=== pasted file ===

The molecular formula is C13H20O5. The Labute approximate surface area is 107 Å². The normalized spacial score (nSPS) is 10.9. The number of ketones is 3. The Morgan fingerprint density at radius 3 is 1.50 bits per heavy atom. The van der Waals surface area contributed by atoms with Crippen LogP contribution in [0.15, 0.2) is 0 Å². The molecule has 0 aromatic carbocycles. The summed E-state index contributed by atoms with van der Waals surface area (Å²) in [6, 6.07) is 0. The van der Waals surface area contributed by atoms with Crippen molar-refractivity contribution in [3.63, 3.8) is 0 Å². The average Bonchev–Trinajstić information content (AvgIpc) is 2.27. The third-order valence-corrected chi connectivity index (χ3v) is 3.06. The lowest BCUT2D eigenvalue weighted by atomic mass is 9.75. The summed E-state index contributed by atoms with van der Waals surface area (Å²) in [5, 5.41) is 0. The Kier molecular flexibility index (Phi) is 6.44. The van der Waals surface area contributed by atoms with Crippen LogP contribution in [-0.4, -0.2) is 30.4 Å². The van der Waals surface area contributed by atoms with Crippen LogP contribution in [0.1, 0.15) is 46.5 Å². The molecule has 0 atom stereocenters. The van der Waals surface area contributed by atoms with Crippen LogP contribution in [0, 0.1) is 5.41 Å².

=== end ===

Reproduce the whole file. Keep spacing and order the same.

The molecular formula is C13H20O5. The Labute approximate surface area is 107 Å². The normalized spacial score (nSPS) is 10.9. The number of ketones is 3. The Morgan fingerprint density at radius 3 is 1.50 bits per heavy atom. The van der Waals surface area contributed by atoms with Crippen LogP contribution in [0.15, 0.2) is 0 Å². The molecule has 0 aromatic carbocycles. The summed E-state index contributed by atoms with van der Waals surface area (Å²) in [6, 6.07) is 0. The van der Waals surface area contributed by atoms with Crippen molar-refractivity contribution in [3.63, 3.8) is 0 Å². The average Bonchev–Trinajstić information content (AvgIpc) is 2.27. The third-order valence-corrected chi connectivity index (χ3v) is 3.06. The lowest BCUT2D eigenvalue weighted by atomic mass is 9.75. The summed E-state index contributed by atoms with van der Waals surface area (Å²) in [5, 5.41) is 0. The Kier molecular flexibility index (Phi) is 6.44. The van der Waals surface area contributed by atoms with Crippen LogP contribution in [-0.4, -0.2) is 30.4 Å². The van der Waals surface area contributed by atoms with Crippen LogP contribution in [0.1, 0.15) is 46.5 Å². The molecule has 0 atom stereocenters. The van der Waals surface area contributed by atoms with Crippen LogP contribution in [0, 0.1) is 5.41 Å².